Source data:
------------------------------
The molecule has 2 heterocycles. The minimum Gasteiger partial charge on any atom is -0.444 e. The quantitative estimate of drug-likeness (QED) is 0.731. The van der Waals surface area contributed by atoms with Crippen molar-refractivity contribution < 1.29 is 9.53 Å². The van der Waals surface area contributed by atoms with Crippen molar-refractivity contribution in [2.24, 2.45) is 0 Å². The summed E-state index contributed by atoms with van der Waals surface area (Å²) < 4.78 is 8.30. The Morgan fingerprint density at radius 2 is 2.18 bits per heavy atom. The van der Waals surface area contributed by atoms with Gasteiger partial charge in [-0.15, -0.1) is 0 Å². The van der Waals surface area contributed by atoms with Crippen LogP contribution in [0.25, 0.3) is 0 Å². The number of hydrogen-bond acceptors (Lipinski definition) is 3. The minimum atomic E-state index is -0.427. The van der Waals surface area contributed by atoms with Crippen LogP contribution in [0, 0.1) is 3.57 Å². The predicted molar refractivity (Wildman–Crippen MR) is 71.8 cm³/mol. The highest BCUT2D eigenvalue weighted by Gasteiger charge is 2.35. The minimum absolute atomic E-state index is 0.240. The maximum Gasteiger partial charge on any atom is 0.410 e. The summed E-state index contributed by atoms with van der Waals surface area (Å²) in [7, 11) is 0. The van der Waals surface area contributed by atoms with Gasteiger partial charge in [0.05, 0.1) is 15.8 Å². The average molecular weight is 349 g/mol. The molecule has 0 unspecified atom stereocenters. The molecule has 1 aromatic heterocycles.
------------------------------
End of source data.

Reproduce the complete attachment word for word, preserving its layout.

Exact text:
The molecule has 2 heterocycles. The minimum Gasteiger partial charge on any atom is -0.444 e. The quantitative estimate of drug-likeness (QED) is 0.731. The van der Waals surface area contributed by atoms with Crippen molar-refractivity contribution < 1.29 is 9.53 Å². The van der Waals surface area contributed by atoms with Crippen molar-refractivity contribution in [2.24, 2.45) is 0 Å². The summed E-state index contributed by atoms with van der Waals surface area (Å²) < 4.78 is 8.30. The Morgan fingerprint density at radius 2 is 2.18 bits per heavy atom. The van der Waals surface area contributed by atoms with Gasteiger partial charge in [-0.15, -0.1) is 0 Å². The van der Waals surface area contributed by atoms with Crippen LogP contribution in [0.25, 0.3) is 0 Å². The number of hydrogen-bond acceptors (Lipinski definition) is 3. The minimum atomic E-state index is -0.427. The van der Waals surface area contributed by atoms with Crippen LogP contribution in [0, 0.1) is 3.57 Å². The predicted molar refractivity (Wildman–Crippen MR) is 71.8 cm³/mol. The highest BCUT2D eigenvalue weighted by Gasteiger charge is 2.35. The minimum absolute atomic E-state index is 0.240. The maximum Gasteiger partial charge on any atom is 0.410 e. The summed E-state index contributed by atoms with van der Waals surface area (Å²) in [7, 11) is 0. The van der Waals surface area contributed by atoms with Gasteiger partial charge in [0.05, 0.1) is 15.8 Å². The average molecular weight is 349 g/mol. The molecule has 0 unspecified atom stereocenters. The molecule has 1 aromatic heterocycles.